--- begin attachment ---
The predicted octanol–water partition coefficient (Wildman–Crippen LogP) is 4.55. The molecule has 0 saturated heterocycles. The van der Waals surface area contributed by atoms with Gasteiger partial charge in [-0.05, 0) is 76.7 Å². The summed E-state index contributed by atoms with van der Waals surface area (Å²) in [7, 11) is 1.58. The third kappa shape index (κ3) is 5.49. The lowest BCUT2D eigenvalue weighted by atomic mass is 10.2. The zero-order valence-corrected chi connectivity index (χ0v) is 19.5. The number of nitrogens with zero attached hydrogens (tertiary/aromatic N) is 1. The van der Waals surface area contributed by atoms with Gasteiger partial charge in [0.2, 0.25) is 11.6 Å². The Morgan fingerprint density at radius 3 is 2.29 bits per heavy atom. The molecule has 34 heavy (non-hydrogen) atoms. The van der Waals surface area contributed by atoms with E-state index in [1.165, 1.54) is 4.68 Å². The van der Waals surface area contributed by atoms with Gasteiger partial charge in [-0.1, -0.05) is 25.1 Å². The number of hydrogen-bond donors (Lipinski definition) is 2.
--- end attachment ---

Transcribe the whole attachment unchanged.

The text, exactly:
The predicted octanol–water partition coefficient (Wildman–Crippen LogP) is 4.55. The molecule has 0 saturated heterocycles. The van der Waals surface area contributed by atoms with Gasteiger partial charge in [-0.05, 0) is 76.7 Å². The summed E-state index contributed by atoms with van der Waals surface area (Å²) in [7, 11) is 1.58. The third kappa shape index (κ3) is 5.49. The lowest BCUT2D eigenvalue weighted by atomic mass is 10.2. The zero-order valence-corrected chi connectivity index (χ0v) is 19.5. The number of nitrogens with zero attached hydrogens (tertiary/aromatic N) is 1. The van der Waals surface area contributed by atoms with Gasteiger partial charge in [0.2, 0.25) is 11.6 Å². The Morgan fingerprint density at radius 3 is 2.29 bits per heavy atom. The molecule has 34 heavy (non-hydrogen) atoms. The van der Waals surface area contributed by atoms with E-state index in [1.165, 1.54) is 4.68 Å². The van der Waals surface area contributed by atoms with Gasteiger partial charge in [-0.1, -0.05) is 25.1 Å². The number of hydrogen-bond donors (Lipinski definition) is 2.